Métis Nation–Saskatchewan (MN–S) announced last week that Darryl Bazylak will join the organization as the new Director of Education.
Born and raised in Saskatoon, Bazylak is a proud Métis citizen with strong roots in the Duck Lake/Horse Lake region of the province. Following in his family’s footsteps, Bazylakis pursued a career in education and for the past 31 years has worked with primary-school-aged students.
“I am hoping that I have something that I can bring to the table,” Bazylak said. “I think that the Métis Nation felt that I did and that’s why they put me in the role.”
He will join the government in July following his retirement from the role of Director of Education for Prairie Spirit School Division. Bazylak said that with his impending retirement he was looking for other opportunities.
“When I started my career 30 years ago I was at Joe Duquette High School in Saskatoon, which is now Oskayak High School and it’s an urban aboriginal high school. I spent overall 10 years of my career there,” Bazylak said.
“I started my career working with our Indigenous students and I thought, ‘what better way to begin the transition to the end of my career, whenever that might be, and to work with Métis Nation Saskatchewan and to be a citizen as well.’
“I just feel at home. It was the right place to go, I have described it as I felt it was a calling and bring some of the experience that I have had over the years to the Métis Nation.”
Bazylakis holds a Bachelor of Arts and Science in English and a Bachelor of Education from the University of Saskatchewan.
He also completed a Masters of Educational Foundations in the Indian and Northern Education Program (INEP) at the University of Saskatchewan. He was employed by Greater Saskatoon Catholic School Division for 29 years and has extensive experience in human resources, technology, facilities and operations of schools.
This includes education, training, diverse in-school administrative experience, varied portfolios as a senior administrator, and involvement in provincial, national and international educational arenas.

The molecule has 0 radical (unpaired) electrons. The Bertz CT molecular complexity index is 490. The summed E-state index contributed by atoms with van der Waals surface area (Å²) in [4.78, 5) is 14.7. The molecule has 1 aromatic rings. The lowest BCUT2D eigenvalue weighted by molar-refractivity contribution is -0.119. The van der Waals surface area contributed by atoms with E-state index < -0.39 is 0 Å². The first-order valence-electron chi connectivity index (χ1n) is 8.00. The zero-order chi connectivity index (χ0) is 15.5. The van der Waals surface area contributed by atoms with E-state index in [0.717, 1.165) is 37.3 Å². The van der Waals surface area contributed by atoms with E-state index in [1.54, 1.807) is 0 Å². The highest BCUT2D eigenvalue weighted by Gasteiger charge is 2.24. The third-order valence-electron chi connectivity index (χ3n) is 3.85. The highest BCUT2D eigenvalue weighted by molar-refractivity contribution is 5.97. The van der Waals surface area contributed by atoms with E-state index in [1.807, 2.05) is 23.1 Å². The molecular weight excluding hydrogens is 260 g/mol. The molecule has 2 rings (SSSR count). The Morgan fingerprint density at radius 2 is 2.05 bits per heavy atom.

Closing the gap in education outcomes for Indigenous students has been a personal and professional priority of Bazylak’s for over 30 years.
Bazylak said that the province is built on people and networks and he has developed vast connections in the world of education which will help him in his new role.
“Whether that is with our provincial government, Ministry of Education or private business partners or First Nation partners, the 27 school divisions, (and) all of the directors are my colleagues as well because I am at Prairie Spirit School Division,” Bazylak said.
“(It’s) all of those aspects. I also had the pleasure of having a few portfolios from human resources superintendent for three years and facilities and learning and First Nations Métis portfolio.”
Bazylak said he hopes to bring support to others in the MN-S as a veteran of the education field.
“I think, also, I am eager to learn from those people,” he added. “At my stage in my career, if I can offer something to the younger folks that are working out there within education, whatever their role is, I am happy to do that, not to push it on them. I want to be able to share my experiences.”
Bazylak said that he has been watching the trajectory of MN-S in aspects including education, health, youth housing and post-secondary.
“It’s just exciting to be a part of that team and the forward movement that’s going on with our government, but also with all of our administration staff, so I’m looking forward to it,” he said.
He currently co-chairs the 2030 Provincial Education Plan Implementation Team and sits on the Minister’s Provincial Education Council.
He is the past President of the League of Educational Administrators Directors and Superintendents of Saskatchewan (LEADS) and has served on several volunteer community and education Boards. He is currently active on the Saskatchewan Research Network (SRNET) Board, Catholic Health of Alberta and Saskatchewan (CHAS) Board and is Chair of the Emmanuel Health Board of Directors.
Bazylak currently lives in Saskatoon with his wife Tracy and daughter Alora. When he’s not working, Darryl enjoys spending time with family. He loves to golf and fish. Since Alora was eight, they have kept a tradition of taking a father-daughter fishing trip with friends.
The MN-S said in a release that his experience, education, and personal background are an asset to MN–S. They said goal is to build capacity with strong hires and ambitious, experienced staff who share our vision for the future of the Métis Nation.